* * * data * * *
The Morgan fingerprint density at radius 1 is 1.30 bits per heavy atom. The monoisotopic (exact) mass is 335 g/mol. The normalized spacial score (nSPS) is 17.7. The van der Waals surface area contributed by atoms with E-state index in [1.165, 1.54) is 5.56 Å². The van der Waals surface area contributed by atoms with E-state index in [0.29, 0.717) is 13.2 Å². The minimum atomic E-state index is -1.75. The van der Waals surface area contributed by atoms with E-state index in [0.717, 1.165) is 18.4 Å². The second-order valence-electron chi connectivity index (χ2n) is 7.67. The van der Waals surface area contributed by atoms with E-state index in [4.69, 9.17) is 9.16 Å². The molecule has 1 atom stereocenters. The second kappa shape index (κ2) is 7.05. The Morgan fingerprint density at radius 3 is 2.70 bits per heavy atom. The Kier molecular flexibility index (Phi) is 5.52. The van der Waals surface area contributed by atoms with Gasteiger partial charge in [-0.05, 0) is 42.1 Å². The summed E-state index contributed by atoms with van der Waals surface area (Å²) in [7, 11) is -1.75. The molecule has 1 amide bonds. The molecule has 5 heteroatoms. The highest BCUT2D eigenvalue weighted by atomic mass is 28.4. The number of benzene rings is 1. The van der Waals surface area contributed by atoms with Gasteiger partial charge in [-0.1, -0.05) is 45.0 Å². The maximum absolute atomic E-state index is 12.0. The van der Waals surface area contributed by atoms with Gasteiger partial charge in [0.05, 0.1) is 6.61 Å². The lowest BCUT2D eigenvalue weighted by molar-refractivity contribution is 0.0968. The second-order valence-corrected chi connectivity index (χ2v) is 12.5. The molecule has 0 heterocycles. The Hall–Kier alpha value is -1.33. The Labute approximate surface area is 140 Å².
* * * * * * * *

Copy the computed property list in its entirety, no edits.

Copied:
The Morgan fingerprint density at radius 1 is 1.30 bits per heavy atom. The monoisotopic (exact) mass is 335 g/mol. The normalized spacial score (nSPS) is 17.7. The van der Waals surface area contributed by atoms with E-state index in [1.165, 1.54) is 5.56 Å². The van der Waals surface area contributed by atoms with E-state index in [0.29, 0.717) is 13.2 Å². The minimum atomic E-state index is -1.75. The van der Waals surface area contributed by atoms with E-state index in [0.717, 1.165) is 18.4 Å². The second-order valence-electron chi connectivity index (χ2n) is 7.67. The van der Waals surface area contributed by atoms with E-state index in [4.69, 9.17) is 9.16 Å². The molecule has 1 atom stereocenters. The second kappa shape index (κ2) is 7.05. The Morgan fingerprint density at radius 3 is 2.70 bits per heavy atom. The Kier molecular flexibility index (Phi) is 5.52. The van der Waals surface area contributed by atoms with Gasteiger partial charge in [-0.05, 0) is 42.1 Å². The summed E-state index contributed by atoms with van der Waals surface area (Å²) in [7, 11) is -1.75. The molecule has 1 amide bonds. The molecule has 5 heteroatoms. The highest BCUT2D eigenvalue weighted by atomic mass is 28.4. The number of benzene rings is 1. The van der Waals surface area contributed by atoms with Gasteiger partial charge in [-0.1, -0.05) is 45.0 Å². The maximum absolute atomic E-state index is 12.0. The van der Waals surface area contributed by atoms with Gasteiger partial charge in [0.05, 0.1) is 6.61 Å². The lowest BCUT2D eigenvalue weighted by molar-refractivity contribution is 0.0968. The second-order valence-corrected chi connectivity index (χ2v) is 12.5. The molecule has 0 heterocycles. The Hall–Kier alpha value is -1.33. The Labute approximate surface area is 140 Å².